The Jewish People’s Fraternal Order (JPFO) was founded in 1930 and flourished for two decades as the Jewish division of the multi-ethnic International Workers Order (IWO) before being shut down during the Cold War.
Cornell’s Jewish Studies Program will host “Di Linke: The Yiddish Immigrant Left from Popular Front to Cold War,” a conference exploring the complex history of the JPFO, a crucial yet largely unknown component of the immigrant Jewish Left in America.
The conference will take place in a series of six webinars, Dec. 6-14; registration is required.
“Di Linke (The Left), as they were known in Yiddish, merit integration into broader narratives of immigrant responses to the Russian Revolution, immigration, Jim Crow, the Depression, World War II and the Cold War,” said conference organizer Elissa Sampson, visiting scholar in the Jewish Studies Program. “Today, students and many others attend to issues that the older Jewish Left effectively tackled with vigor.”
One critical resource for the history of this organization is the IWO/JPFO archive. Confiscated by the New York Department of Insurance in 1953 during the Red Scare, the archive is now housed at the ILR School’s Catherwood Library. This partially digitized archive offers information about war effort organizing and postwar relief for Jewish communities in Poland, France and Belgium, as well as Mandate Palestine.
The Dec. 8 session is devoted to a tour of the archive.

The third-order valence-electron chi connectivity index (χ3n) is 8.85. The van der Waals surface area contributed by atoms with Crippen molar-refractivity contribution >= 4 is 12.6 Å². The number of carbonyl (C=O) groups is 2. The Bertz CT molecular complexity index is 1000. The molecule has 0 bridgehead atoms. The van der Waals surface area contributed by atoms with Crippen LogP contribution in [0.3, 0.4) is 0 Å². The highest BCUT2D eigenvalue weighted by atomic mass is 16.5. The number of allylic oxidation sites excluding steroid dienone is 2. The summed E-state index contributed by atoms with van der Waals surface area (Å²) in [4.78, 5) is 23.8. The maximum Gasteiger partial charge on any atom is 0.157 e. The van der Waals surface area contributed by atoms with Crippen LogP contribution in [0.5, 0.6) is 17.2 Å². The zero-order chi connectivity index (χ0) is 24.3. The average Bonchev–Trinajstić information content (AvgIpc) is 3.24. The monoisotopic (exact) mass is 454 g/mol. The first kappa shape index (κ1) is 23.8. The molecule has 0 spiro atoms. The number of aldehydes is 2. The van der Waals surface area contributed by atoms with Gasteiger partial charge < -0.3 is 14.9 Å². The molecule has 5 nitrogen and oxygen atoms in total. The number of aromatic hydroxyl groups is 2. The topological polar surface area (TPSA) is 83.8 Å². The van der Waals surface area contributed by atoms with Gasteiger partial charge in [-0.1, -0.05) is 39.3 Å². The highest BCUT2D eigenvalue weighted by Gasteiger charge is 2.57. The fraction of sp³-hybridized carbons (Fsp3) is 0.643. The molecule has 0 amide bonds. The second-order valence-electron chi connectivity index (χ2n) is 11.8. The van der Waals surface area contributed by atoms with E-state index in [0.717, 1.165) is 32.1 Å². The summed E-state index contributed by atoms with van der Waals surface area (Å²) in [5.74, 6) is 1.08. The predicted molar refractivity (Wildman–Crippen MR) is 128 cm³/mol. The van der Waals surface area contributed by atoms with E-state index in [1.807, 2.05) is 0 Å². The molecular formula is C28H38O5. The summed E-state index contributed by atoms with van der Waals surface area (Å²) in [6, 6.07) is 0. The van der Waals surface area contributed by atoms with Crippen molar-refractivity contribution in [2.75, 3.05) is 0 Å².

“These documents provide a window into the politics and culture of the Yiddish-speaking immigrant Left, including how questions of anti-Semitism played out in the postwar period in the Soviet Union, Europe, the U.S. and Canada,” Sampson said. “Not least, they offer a window into the intersections of feminist Jewish and Black identity in programmatic political work and cultural productions prior to the 1960s mainstream civil rights movement.”
The first webinar, “America: Communism, the Jewish Left, and Unity” is Sunday, Dec. 6, 1-3 p.m. Topics of future webinars include “Kulture Arbet: Creativity & Repression” and “The Arts of Resistance.”
Support is provided by the Jewish Studies Program, the Central New York Humanities Corridor, the Cornell Center for Social Sciences, Catherwood Library’s Kheel Center, the Syracuse Jewish Studies Program, the Cornell Society for the Humanities and various Cornell departments.
Co-sponsors are the Greenwich Village Society for Historic Preservation; and New York University’s Tamiment Library archives.